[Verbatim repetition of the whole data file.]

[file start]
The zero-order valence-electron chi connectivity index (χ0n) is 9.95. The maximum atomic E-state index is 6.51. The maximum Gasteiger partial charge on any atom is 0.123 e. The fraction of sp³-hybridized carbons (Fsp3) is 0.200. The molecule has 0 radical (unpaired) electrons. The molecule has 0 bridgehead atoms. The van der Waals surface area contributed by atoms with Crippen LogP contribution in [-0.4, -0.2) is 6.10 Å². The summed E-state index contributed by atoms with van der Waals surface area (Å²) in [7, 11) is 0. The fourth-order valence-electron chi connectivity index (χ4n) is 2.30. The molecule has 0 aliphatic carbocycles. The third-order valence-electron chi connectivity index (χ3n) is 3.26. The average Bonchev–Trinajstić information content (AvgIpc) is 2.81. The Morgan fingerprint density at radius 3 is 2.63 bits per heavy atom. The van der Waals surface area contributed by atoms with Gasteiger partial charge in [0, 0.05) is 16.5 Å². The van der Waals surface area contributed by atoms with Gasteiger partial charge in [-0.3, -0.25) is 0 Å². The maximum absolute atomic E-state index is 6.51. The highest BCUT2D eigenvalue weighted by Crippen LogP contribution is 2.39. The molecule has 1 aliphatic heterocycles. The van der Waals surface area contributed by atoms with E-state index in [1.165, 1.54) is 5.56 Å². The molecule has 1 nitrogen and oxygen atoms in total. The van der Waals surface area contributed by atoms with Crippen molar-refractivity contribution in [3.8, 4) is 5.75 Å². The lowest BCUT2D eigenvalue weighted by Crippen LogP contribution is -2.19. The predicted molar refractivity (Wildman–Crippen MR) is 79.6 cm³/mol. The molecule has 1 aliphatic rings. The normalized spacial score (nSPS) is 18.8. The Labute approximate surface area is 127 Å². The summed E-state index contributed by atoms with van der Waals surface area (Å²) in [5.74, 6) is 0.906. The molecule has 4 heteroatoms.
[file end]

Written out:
The zero-order valence-electron chi connectivity index (χ0n) is 9.95. The maximum atomic E-state index is 6.51. The maximum Gasteiger partial charge on any atom is 0.123 e. The fraction of sp³-hybridized carbons (Fsp3) is 0.200. The molecule has 0 radical (unpaired) electrons. The molecule has 0 bridgehead atoms. The van der Waals surface area contributed by atoms with Crippen LogP contribution in [-0.4, -0.2) is 6.10 Å². The summed E-state index contributed by atoms with van der Waals surface area (Å²) in [7, 11) is 0. The fourth-order valence-electron chi connectivity index (χ4n) is 2.30. The molecule has 0 aliphatic carbocycles. The third-order valence-electron chi connectivity index (χ3n) is 3.26. The average Bonchev–Trinajstić information content (AvgIpc) is 2.81. The Morgan fingerprint density at radius 3 is 2.63 bits per heavy atom. The van der Waals surface area contributed by atoms with Gasteiger partial charge in [0, 0.05) is 16.5 Å². The van der Waals surface area contributed by atoms with Gasteiger partial charge in [-0.3, -0.25) is 0 Å². The maximum absolute atomic E-state index is 6.51. The highest BCUT2D eigenvalue weighted by Crippen LogP contribution is 2.39. The molecule has 1 aliphatic heterocycles. The van der Waals surface area contributed by atoms with E-state index in [1.165, 1.54) is 5.56 Å². The molecule has 1 nitrogen and oxygen atoms in total. The van der Waals surface area contributed by atoms with Crippen molar-refractivity contribution in [3.8, 4) is 5.75 Å². The lowest BCUT2D eigenvalue weighted by Crippen LogP contribution is -2.19. The predicted molar refractivity (Wildman–Crippen MR) is 79.6 cm³/mol. The molecule has 1 aliphatic rings. The normalized spacial score (nSPS) is 18.8. The Labute approximate surface area is 127 Å². The summed E-state index contributed by atoms with van der Waals surface area (Å²) in [5.74, 6) is 0.906. The molecule has 4 heteroatoms.